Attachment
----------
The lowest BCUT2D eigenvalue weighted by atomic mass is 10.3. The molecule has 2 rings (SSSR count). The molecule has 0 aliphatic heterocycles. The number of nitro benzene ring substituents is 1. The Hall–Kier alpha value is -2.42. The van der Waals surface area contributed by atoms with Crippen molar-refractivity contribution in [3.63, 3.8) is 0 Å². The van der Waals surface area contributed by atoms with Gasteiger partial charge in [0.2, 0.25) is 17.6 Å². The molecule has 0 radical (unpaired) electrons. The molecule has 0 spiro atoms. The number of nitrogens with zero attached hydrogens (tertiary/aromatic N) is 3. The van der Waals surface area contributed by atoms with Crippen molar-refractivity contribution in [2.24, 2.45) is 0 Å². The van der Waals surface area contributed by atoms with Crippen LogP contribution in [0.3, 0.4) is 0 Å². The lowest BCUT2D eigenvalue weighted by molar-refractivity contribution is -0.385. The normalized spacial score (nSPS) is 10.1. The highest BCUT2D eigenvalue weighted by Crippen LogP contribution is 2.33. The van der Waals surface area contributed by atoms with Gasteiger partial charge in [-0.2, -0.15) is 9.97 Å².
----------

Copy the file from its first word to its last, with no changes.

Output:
The lowest BCUT2D eigenvalue weighted by atomic mass is 10.3. The molecule has 2 rings (SSSR count). The molecule has 0 aliphatic heterocycles. The number of nitro benzene ring substituents is 1. The Hall–Kier alpha value is -2.42. The van der Waals surface area contributed by atoms with Crippen molar-refractivity contribution in [3.63, 3.8) is 0 Å². The van der Waals surface area contributed by atoms with Gasteiger partial charge in [0.2, 0.25) is 17.6 Å². The molecule has 0 radical (unpaired) electrons. The molecule has 0 spiro atoms. The number of nitrogens with zero attached hydrogens (tertiary/aromatic N) is 3. The van der Waals surface area contributed by atoms with Crippen molar-refractivity contribution in [2.24, 2.45) is 0 Å². The van der Waals surface area contributed by atoms with Crippen LogP contribution in [0.3, 0.4) is 0 Å². The lowest BCUT2D eigenvalue weighted by molar-refractivity contribution is -0.385. The normalized spacial score (nSPS) is 10.1. The highest BCUT2D eigenvalue weighted by Crippen LogP contribution is 2.33. The van der Waals surface area contributed by atoms with Gasteiger partial charge in [-0.2, -0.15) is 9.97 Å².